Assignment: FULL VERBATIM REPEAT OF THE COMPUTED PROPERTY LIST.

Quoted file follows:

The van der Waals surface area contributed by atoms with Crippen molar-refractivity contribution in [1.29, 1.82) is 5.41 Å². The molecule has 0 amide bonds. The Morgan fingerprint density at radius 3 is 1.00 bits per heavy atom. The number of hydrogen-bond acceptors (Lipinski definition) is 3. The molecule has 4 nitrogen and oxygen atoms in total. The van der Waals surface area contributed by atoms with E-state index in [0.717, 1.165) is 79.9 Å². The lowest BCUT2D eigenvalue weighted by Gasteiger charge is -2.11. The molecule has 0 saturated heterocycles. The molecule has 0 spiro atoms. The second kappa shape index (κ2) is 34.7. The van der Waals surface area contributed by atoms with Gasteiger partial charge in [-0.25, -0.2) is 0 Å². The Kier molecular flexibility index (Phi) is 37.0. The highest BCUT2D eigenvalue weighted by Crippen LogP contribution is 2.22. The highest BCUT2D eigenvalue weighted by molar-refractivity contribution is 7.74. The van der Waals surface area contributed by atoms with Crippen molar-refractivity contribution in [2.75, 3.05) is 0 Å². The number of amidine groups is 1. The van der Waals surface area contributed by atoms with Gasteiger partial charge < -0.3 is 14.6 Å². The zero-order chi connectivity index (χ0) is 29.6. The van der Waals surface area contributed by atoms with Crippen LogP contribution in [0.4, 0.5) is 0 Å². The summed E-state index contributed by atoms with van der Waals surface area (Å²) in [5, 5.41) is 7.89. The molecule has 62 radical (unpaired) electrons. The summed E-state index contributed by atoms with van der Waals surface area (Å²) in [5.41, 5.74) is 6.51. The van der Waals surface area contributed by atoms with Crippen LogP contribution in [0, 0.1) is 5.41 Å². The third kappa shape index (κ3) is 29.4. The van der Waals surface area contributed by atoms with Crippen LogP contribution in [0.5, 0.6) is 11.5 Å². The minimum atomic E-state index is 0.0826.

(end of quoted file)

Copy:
The van der Waals surface area contributed by atoms with Crippen molar-refractivity contribution in [1.29, 1.82) is 5.41 Å². The molecule has 0 amide bonds. The Morgan fingerprint density at radius 3 is 1.00 bits per heavy atom. The number of hydrogen-bond acceptors (Lipinski definition) is 3. The molecule has 4 nitrogen and oxygen atoms in total. The van der Waals surface area contributed by atoms with E-state index in [0.717, 1.165) is 79.9 Å². The lowest BCUT2D eigenvalue weighted by Gasteiger charge is -2.11. The molecule has 0 saturated heterocycles. The molecule has 0 spiro atoms. The second kappa shape index (κ2) is 34.7. The van der Waals surface area contributed by atoms with Gasteiger partial charge in [-0.25, -0.2) is 0 Å². The Kier molecular flexibility index (Phi) is 37.0. The highest BCUT2D eigenvalue weighted by Crippen LogP contribution is 2.22. The highest BCUT2D eigenvalue weighted by molar-refractivity contribution is 7.74. The van der Waals surface area contributed by atoms with Crippen molar-refractivity contribution in [2.75, 3.05) is 0 Å². The number of amidine groups is 1. The van der Waals surface area contributed by atoms with Gasteiger partial charge < -0.3 is 14.6 Å². The zero-order chi connectivity index (χ0) is 29.6. The van der Waals surface area contributed by atoms with Crippen LogP contribution in [0.4, 0.5) is 0 Å². The summed E-state index contributed by atoms with van der Waals surface area (Å²) in [5, 5.41) is 7.89. The molecule has 62 radical (unpaired) electrons. The summed E-state index contributed by atoms with van der Waals surface area (Å²) in [5.41, 5.74) is 6.51. The van der Waals surface area contributed by atoms with Crippen LogP contribution in [0, 0.1) is 5.41 Å². The third kappa shape index (κ3) is 29.4. The van der Waals surface area contributed by atoms with Crippen LogP contribution in [0.5, 0.6) is 11.5 Å². The minimum atomic E-state index is 0.0826.